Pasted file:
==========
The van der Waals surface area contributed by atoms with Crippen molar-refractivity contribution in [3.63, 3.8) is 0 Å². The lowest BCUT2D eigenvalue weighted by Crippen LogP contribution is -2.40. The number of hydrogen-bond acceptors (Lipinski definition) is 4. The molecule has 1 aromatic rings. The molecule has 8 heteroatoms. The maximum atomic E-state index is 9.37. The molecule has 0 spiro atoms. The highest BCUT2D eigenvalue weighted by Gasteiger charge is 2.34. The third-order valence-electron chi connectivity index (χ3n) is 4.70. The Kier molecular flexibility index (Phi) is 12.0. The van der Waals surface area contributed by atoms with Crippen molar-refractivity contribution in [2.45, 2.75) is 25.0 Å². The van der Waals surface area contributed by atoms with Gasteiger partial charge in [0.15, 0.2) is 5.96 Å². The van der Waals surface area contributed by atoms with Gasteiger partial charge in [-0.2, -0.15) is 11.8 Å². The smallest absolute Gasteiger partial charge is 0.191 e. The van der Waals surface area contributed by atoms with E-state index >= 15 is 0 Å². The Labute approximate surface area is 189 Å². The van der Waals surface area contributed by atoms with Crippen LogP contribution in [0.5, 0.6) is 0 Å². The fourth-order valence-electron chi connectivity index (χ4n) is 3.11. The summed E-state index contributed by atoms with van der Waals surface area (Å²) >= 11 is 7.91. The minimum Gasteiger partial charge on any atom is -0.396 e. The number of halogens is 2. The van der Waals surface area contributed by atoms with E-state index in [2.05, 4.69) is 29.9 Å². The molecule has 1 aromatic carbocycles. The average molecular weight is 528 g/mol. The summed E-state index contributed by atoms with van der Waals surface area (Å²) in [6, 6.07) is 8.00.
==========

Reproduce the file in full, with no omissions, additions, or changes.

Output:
The van der Waals surface area contributed by atoms with Crippen molar-refractivity contribution in [3.63, 3.8) is 0 Å². The lowest BCUT2D eigenvalue weighted by Crippen LogP contribution is -2.40. The number of hydrogen-bond acceptors (Lipinski definition) is 4. The molecule has 1 aromatic rings. The molecule has 8 heteroatoms. The maximum atomic E-state index is 9.37. The molecule has 0 spiro atoms. The highest BCUT2D eigenvalue weighted by Gasteiger charge is 2.34. The third-order valence-electron chi connectivity index (χ3n) is 4.70. The Kier molecular flexibility index (Phi) is 12.0. The van der Waals surface area contributed by atoms with Crippen molar-refractivity contribution in [2.45, 2.75) is 25.0 Å². The van der Waals surface area contributed by atoms with Gasteiger partial charge in [0.15, 0.2) is 5.96 Å². The van der Waals surface area contributed by atoms with Gasteiger partial charge in [-0.2, -0.15) is 11.8 Å². The smallest absolute Gasteiger partial charge is 0.191 e. The van der Waals surface area contributed by atoms with E-state index >= 15 is 0 Å². The Labute approximate surface area is 189 Å². The van der Waals surface area contributed by atoms with Crippen LogP contribution in [0.5, 0.6) is 0 Å². The fourth-order valence-electron chi connectivity index (χ4n) is 3.11. The summed E-state index contributed by atoms with van der Waals surface area (Å²) >= 11 is 7.91. The minimum Gasteiger partial charge on any atom is -0.396 e. The number of halogens is 2. The van der Waals surface area contributed by atoms with E-state index in [2.05, 4.69) is 29.9 Å². The molecule has 1 aromatic carbocycles. The average molecular weight is 528 g/mol. The summed E-state index contributed by atoms with van der Waals surface area (Å²) in [6, 6.07) is 8.00.